For as long as she can remember, Puja Sharma has had a “craze” for a government job. And a spot in the Railways is her “ekdum dream job (just my dream job)”.
A year ago, that “craze” is what brought her to Patna from her hometown Jamshedpur, where her father works as a carpenter. “The pandemic has shown the difference between private and government jobs. Government jobs are stable, they get you respect. I want that. The study environment in Patna is more serious and I am hoping I can focus more here,” says the 25-year-old, who has appeared for the thrice exams.
The eldest of three siblings, she is among hundreds of aspirants who have been gathering at the Kali Ghat by the Ganga every weekend to firm up their preparation for the competitive exam.
The mock tests at the ghats were started over two months ago by SK Jha, a mechanical engineer-turned-coaching teacher. Since his coaching classes for Railways and SSB aspirants, which he started in 2014, could only accommodate a little over a 1,000 students a batch, Jha started the 90-minute mock test sessions on the ghats. Anywhere between 5,000-10,000 students take the test every Saturday and Sunday morning.
Recently, as images from the ghats went viral — of several students sitting on the steps, their heads buried into their test papers — they told an India story, or more specifically, a Bihar one: of the struggles and despair that youngsters go through in their search for that elusive sarkari job.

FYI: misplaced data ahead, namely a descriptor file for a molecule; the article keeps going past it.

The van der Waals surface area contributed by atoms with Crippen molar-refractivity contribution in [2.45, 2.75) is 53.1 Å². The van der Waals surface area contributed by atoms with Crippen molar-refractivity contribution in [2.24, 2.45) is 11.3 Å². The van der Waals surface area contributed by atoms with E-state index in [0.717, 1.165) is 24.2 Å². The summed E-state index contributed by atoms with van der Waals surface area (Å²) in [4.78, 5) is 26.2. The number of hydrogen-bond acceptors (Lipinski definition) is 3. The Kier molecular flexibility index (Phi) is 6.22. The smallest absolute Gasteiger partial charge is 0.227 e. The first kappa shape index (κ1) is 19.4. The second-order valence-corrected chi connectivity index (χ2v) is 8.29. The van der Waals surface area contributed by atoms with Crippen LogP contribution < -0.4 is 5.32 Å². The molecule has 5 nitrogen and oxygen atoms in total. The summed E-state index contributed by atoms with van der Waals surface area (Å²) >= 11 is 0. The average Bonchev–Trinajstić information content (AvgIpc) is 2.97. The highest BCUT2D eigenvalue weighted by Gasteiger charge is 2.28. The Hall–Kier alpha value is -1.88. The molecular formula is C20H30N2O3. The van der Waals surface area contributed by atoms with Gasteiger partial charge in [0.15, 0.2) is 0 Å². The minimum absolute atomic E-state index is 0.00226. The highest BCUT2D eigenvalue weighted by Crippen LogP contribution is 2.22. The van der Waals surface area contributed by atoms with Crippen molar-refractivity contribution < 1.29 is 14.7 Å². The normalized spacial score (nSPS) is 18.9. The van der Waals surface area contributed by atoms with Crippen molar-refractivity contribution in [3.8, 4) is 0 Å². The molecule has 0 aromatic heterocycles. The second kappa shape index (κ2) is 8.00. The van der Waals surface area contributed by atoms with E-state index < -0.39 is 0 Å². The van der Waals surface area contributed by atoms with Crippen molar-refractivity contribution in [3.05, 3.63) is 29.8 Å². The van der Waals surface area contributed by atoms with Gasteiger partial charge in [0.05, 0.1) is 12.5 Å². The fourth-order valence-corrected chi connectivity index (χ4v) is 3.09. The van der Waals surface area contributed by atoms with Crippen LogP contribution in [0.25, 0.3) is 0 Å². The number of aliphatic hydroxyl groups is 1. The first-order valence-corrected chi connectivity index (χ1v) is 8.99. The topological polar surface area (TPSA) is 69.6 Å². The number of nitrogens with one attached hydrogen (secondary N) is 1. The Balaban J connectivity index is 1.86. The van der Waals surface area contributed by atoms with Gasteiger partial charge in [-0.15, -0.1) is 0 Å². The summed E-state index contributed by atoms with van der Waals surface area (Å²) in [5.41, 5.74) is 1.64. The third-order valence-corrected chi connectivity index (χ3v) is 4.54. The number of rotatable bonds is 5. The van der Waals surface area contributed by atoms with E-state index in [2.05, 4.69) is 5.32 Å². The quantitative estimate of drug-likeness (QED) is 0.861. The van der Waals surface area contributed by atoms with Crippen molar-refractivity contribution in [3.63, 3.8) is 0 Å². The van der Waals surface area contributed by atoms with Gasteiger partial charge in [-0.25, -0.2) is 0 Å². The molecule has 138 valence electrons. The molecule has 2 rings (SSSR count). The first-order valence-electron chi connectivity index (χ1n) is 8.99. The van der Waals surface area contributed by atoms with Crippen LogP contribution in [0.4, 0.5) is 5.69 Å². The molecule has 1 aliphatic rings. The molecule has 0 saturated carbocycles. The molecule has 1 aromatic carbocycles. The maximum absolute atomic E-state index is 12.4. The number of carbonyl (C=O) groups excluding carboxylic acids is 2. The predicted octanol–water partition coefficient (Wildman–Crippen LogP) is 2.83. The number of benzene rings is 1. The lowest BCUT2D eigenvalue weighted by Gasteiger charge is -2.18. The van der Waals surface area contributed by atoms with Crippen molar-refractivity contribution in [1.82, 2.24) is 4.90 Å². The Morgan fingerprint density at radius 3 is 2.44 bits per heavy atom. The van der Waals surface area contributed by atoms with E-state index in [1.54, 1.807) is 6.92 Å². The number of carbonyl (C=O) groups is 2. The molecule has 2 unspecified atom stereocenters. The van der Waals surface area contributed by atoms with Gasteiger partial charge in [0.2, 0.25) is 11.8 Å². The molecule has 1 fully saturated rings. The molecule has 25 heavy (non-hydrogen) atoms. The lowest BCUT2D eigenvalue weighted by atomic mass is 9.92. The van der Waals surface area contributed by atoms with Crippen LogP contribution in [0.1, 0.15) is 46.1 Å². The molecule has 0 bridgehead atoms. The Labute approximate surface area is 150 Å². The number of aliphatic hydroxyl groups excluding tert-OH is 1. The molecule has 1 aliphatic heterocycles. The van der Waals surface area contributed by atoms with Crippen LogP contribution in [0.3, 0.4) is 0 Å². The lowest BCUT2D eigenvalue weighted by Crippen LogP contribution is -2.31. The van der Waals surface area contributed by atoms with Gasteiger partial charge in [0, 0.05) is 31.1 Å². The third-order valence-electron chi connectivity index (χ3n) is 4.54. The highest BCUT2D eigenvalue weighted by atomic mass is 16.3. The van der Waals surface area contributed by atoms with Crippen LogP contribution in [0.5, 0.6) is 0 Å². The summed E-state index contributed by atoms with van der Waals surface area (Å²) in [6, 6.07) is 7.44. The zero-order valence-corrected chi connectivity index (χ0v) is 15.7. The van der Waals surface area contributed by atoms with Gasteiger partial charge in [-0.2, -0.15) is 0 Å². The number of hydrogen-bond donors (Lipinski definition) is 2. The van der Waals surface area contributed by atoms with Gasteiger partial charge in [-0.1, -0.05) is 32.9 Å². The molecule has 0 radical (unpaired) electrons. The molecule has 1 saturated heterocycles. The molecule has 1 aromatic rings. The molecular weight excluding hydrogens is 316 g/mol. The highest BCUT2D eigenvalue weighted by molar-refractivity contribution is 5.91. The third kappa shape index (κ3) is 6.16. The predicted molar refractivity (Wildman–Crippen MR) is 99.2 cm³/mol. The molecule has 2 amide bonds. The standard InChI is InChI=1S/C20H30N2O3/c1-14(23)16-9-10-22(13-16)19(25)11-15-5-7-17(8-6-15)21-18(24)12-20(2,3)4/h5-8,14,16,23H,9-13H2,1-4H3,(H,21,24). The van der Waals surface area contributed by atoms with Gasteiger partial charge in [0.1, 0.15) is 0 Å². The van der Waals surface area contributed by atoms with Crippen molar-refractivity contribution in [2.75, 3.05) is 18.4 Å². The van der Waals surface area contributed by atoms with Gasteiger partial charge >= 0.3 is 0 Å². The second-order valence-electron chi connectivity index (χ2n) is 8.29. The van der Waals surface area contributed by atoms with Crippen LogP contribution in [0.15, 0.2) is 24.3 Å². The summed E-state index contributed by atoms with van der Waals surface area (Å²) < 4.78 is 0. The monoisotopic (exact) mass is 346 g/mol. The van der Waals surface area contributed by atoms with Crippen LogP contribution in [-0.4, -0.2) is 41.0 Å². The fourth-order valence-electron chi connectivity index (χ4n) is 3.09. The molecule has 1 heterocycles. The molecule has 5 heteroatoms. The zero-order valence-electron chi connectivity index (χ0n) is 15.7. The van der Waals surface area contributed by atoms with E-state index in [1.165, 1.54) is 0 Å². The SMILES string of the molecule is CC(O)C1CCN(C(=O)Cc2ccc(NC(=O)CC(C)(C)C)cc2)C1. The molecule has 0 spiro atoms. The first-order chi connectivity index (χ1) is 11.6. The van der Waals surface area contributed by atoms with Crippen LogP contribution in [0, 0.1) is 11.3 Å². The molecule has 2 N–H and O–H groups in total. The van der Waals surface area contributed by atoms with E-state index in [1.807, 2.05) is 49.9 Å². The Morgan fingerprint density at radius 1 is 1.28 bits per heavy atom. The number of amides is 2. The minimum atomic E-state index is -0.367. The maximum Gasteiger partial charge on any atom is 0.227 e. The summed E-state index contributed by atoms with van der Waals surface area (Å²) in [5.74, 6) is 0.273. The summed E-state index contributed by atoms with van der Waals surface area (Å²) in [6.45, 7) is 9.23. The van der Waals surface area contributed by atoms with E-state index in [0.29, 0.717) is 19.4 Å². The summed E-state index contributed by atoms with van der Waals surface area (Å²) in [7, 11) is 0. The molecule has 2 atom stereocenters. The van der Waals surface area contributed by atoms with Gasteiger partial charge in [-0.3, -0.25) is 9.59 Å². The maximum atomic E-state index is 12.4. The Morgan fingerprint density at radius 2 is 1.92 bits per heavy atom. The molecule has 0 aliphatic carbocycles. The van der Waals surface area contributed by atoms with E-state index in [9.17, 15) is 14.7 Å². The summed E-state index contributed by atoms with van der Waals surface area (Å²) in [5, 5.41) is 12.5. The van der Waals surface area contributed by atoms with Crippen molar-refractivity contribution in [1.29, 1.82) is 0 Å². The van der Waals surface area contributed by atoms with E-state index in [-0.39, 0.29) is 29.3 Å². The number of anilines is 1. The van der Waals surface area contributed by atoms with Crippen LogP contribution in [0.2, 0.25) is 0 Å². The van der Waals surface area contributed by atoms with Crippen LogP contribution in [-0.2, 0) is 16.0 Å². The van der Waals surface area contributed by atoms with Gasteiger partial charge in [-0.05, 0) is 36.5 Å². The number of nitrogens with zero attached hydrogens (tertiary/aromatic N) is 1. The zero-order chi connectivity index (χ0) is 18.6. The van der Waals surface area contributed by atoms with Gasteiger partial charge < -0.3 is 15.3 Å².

Puja began preparing for the Railways exams soon after she graduated with a Bachelor’s in Commerce from Jamshedpur Women’s College. She had been taking home tuitions until then to support her family, earning Rs 5,000 a month. “I had cracked the state polytechnic exam and was being offered architecture. Through the college placement cell, I also got an offer for a call center job. But none of it excited me. My maternal grandfather had a Group C Railways job and my uncle had a Group D job. They really inspired me,” says Sharma.
She is glad she didn’t take up the private job offers because her friends who did are busy with “grihasti (family and children)” now, with no careers.
Her own journey since then, however, hasn’t been smooth either. She has made three attempts at the Railways exam, but missed narrowly each time. “At the RPF Constable Recruitment test, I exceeded the running timing by 20 seconds and for my second attempt, I practised so much that I sprained my ankle a day before the test. Then, at the Railway Recruitment Boards Non-Technical Popular Categories Exam, I missed the cut-off by three marks,” she says.
With little money to spare for coaching, Puja had been preparing for the tests on her own in Jamshedpur, mostly through online tutorials. But after three unsuccessful attempts, she was sure she needed some help. “I had heard about free coaching for girls at Jha sir’s institute in Patna but my parents were very apprehensive. No girl in my family had gone out of Jamshedpur… I spoke to some of my male cousins and they convinced my family,” she recounts.